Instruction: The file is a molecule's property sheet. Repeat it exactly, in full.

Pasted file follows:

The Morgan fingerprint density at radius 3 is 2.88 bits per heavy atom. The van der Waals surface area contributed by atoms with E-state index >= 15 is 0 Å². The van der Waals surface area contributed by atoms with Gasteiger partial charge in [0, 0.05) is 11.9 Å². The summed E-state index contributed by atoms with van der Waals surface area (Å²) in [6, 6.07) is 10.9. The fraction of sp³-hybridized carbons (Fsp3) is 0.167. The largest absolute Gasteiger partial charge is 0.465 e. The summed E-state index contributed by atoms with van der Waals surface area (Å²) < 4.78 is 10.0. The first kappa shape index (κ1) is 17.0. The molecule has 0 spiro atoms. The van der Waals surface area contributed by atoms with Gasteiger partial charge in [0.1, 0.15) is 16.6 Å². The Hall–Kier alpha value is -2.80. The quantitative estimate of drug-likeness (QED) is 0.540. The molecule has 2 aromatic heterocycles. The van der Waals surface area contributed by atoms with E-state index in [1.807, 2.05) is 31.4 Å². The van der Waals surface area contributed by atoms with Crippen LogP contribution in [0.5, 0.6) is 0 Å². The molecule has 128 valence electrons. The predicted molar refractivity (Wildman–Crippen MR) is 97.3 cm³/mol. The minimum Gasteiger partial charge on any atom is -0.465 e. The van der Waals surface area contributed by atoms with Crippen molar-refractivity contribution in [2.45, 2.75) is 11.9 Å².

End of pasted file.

The Morgan fingerprint density at radius 3 is 2.88 bits per heavy atom. The van der Waals surface area contributed by atoms with E-state index >= 15 is 0 Å². The van der Waals surface area contributed by atoms with Gasteiger partial charge in [0, 0.05) is 11.9 Å². The summed E-state index contributed by atoms with van der Waals surface area (Å²) in [6, 6.07) is 10.9. The fraction of sp³-hybridized carbons (Fsp3) is 0.167. The largest absolute Gasteiger partial charge is 0.465 e. The summed E-state index contributed by atoms with van der Waals surface area (Å²) < 4.78 is 10.0. The first kappa shape index (κ1) is 17.0. The molecule has 0 spiro atoms. The van der Waals surface area contributed by atoms with Gasteiger partial charge in [0.1, 0.15) is 16.6 Å². The Hall–Kier alpha value is -2.80. The quantitative estimate of drug-likeness (QED) is 0.540. The molecule has 2 aromatic heterocycles. The van der Waals surface area contributed by atoms with E-state index in [1.807, 2.05) is 31.4 Å². The van der Waals surface area contributed by atoms with Crippen LogP contribution in [0.5, 0.6) is 0 Å². The molecule has 128 valence electrons. The predicted molar refractivity (Wildman–Crippen MR) is 97.3 cm³/mol. The minimum Gasteiger partial charge on any atom is -0.465 e. The van der Waals surface area contributed by atoms with Crippen molar-refractivity contribution in [2.45, 2.75) is 11.9 Å².